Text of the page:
The European Centre for Medium-Range Weather Forecasts interim reanalysis (ERA-Interim) has been downscaled using a regional model covering Alaska at 20-km spatial and hourly temporal resolution for 1979–2013. Stakeholders can utilize these enhanced-resolution data to investigate climate- and weather-related phenomena in Alaska. Temperature and precipitation are analyzed and compared among ERA-Interim, WRF Model downscaling, and in situ observations. Relative to ERA-Interim, the downscaling is shown to improve the spatial representation of temperature and precipitation around Alaska’s complex terrain. Improvements include increased winter and decreased summer higher-elevation downscaled seasonal average temperatures. Precipitation is also enhanced over higher elevations in all seasons relative to the reanalysis. These spatial distributions of temperature and precipitation are consistent with the few available gridded observational datasets that account for topography. The downscaled precipitation generally exceeds observationally derived estimates in all seasons over mainland Alaska, and it is less than observations in the southeast. Temperature biases tended to be more mixed, and the downscaling reduces absolute bias at higher elevations, especially in winter. Careful selection of data for local site analysis from the downscaling can help to reduce these biases, especially those due to inconsistencies in elevation. Improved meteorological station coverage at higher elevations will be necessary to better evaluate gridded downscaled products in Alaska because biases vary and may even change sign with elevation.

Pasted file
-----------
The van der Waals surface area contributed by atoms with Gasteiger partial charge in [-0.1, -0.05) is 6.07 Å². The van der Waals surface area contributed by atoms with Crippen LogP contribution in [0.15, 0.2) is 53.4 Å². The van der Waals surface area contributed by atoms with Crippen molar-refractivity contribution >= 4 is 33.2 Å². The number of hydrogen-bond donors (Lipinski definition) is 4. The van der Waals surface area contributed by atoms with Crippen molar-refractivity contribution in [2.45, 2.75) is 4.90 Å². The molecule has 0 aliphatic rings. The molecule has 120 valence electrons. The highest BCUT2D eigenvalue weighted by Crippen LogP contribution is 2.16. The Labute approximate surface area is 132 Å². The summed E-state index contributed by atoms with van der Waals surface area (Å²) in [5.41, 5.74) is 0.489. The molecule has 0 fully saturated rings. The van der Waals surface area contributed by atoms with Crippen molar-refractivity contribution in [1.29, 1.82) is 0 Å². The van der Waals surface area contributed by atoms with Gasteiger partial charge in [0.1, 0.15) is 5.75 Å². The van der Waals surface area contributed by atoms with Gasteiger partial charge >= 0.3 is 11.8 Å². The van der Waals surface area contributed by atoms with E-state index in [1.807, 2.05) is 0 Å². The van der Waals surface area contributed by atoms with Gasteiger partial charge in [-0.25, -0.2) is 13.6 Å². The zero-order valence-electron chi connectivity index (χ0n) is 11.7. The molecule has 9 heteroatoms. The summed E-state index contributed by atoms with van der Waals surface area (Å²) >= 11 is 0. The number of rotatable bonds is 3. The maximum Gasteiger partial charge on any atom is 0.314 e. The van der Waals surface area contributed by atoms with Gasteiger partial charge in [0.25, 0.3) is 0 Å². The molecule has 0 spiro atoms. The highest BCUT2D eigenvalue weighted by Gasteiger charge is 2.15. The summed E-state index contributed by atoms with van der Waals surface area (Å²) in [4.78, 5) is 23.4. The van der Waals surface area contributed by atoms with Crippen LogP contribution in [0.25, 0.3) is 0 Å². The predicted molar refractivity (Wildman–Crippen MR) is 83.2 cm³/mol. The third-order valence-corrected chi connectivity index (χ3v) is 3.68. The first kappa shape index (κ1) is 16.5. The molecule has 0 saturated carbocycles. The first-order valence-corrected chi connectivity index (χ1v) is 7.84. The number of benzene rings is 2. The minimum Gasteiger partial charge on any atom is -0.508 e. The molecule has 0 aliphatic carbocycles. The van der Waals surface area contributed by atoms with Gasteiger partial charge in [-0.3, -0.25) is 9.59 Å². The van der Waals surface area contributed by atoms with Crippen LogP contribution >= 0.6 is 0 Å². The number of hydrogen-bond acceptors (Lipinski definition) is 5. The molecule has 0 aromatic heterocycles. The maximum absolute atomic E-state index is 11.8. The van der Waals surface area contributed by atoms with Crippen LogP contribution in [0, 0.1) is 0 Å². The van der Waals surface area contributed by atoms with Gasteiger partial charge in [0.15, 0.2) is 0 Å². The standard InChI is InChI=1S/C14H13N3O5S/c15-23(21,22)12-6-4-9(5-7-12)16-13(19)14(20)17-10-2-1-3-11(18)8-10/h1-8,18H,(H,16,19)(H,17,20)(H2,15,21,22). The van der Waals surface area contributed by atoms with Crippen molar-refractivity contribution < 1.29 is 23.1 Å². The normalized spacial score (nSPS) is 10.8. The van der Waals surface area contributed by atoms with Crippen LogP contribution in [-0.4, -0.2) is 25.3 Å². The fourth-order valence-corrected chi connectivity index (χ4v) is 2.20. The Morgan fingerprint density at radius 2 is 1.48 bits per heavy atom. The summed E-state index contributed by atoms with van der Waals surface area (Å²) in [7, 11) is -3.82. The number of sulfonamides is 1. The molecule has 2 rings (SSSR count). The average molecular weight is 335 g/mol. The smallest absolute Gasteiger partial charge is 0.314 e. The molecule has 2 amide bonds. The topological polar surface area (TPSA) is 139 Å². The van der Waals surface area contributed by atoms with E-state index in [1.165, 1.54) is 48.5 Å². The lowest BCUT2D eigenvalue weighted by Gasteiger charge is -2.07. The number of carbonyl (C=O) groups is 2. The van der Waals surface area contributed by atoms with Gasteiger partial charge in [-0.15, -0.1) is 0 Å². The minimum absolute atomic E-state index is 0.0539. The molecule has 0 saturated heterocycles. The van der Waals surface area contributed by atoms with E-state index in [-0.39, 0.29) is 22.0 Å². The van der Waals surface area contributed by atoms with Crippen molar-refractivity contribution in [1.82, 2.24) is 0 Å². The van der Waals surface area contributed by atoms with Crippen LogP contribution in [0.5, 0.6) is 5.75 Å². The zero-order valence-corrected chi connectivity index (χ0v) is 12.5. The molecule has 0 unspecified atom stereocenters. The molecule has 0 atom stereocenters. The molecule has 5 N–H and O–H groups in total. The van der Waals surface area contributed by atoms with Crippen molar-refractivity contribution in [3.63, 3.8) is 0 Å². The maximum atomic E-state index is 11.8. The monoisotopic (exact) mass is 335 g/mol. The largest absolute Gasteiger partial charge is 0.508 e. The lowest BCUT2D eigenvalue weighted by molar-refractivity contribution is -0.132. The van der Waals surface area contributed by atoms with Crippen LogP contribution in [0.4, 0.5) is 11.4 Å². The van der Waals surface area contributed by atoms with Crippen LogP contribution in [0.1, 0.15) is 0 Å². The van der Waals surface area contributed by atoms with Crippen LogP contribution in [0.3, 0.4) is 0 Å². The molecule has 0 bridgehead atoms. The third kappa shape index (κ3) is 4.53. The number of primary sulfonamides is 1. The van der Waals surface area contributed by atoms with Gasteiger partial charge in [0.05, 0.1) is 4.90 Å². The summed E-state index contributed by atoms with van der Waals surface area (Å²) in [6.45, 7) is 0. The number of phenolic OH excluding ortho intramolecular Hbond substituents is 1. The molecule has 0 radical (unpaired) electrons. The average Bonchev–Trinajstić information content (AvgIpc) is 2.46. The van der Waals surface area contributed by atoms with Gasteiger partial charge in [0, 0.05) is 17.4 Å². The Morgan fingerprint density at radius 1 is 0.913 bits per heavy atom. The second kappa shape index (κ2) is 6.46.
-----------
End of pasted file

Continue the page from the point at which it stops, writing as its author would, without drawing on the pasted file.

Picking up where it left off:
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James L. Partain Jr., Sharon Alden, Heidi Strader, Uma S. Bhatt, Peter A. Bieniek, Brian R. Brettschneider, John E. Walsh, Rick T. Lader, Peter Q. Olsson, T. Scott Rupp, Richard L. Thoman Jr., Alison D. York, and Robert H. Ziel